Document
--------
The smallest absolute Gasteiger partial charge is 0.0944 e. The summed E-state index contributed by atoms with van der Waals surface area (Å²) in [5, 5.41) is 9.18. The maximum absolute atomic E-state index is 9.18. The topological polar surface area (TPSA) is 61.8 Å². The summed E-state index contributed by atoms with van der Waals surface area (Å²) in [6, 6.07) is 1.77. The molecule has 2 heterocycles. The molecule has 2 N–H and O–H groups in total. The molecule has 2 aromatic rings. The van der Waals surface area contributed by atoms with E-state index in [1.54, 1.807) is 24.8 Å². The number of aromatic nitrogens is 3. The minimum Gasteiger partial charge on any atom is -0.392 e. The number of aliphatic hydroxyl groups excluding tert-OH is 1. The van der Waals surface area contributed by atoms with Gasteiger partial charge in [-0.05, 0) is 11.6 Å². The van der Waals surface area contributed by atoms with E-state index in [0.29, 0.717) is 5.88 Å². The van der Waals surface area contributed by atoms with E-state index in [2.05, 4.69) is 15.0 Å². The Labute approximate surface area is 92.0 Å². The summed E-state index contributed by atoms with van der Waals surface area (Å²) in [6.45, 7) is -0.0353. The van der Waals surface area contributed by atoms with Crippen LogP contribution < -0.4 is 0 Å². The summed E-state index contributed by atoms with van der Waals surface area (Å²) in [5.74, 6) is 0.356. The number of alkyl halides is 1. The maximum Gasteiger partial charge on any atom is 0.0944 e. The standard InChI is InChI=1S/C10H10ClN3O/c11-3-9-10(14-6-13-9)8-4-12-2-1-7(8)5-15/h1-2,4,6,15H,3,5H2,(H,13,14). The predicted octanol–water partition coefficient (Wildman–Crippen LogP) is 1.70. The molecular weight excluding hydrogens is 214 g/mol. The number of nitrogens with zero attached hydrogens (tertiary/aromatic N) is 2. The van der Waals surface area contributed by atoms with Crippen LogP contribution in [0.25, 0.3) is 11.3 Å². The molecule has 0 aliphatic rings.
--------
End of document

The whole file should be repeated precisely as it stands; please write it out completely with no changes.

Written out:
The smallest absolute Gasteiger partial charge is 0.0944 e. The summed E-state index contributed by atoms with van der Waals surface area (Å²) in [5, 5.41) is 9.18. The maximum absolute atomic E-state index is 9.18. The topological polar surface area (TPSA) is 61.8 Å². The summed E-state index contributed by atoms with van der Waals surface area (Å²) in [6, 6.07) is 1.77. The molecule has 2 heterocycles. The molecule has 2 N–H and O–H groups in total. The molecule has 2 aromatic rings. The van der Waals surface area contributed by atoms with E-state index in [1.54, 1.807) is 24.8 Å². The number of aromatic nitrogens is 3. The minimum Gasteiger partial charge on any atom is -0.392 e. The number of aliphatic hydroxyl groups excluding tert-OH is 1. The van der Waals surface area contributed by atoms with Gasteiger partial charge in [-0.05, 0) is 11.6 Å². The van der Waals surface area contributed by atoms with E-state index in [0.29, 0.717) is 5.88 Å². The van der Waals surface area contributed by atoms with E-state index in [2.05, 4.69) is 15.0 Å². The Labute approximate surface area is 92.0 Å². The summed E-state index contributed by atoms with van der Waals surface area (Å²) in [6.45, 7) is -0.0353. The van der Waals surface area contributed by atoms with Crippen LogP contribution < -0.4 is 0 Å². The summed E-state index contributed by atoms with van der Waals surface area (Å²) in [5.74, 6) is 0.356. The number of alkyl halides is 1. The maximum Gasteiger partial charge on any atom is 0.0944 e. The standard InChI is InChI=1S/C10H10ClN3O/c11-3-9-10(14-6-13-9)8-4-12-2-1-7(8)5-15/h1-2,4,6,15H,3,5H2,(H,13,14). The predicted octanol–water partition coefficient (Wildman–Crippen LogP) is 1.70. The molecular weight excluding hydrogens is 214 g/mol. The number of nitrogens with zero attached hydrogens (tertiary/aromatic N) is 2. The van der Waals surface area contributed by atoms with Crippen LogP contribution in [0.25, 0.3) is 11.3 Å². The molecule has 0 aliphatic rings.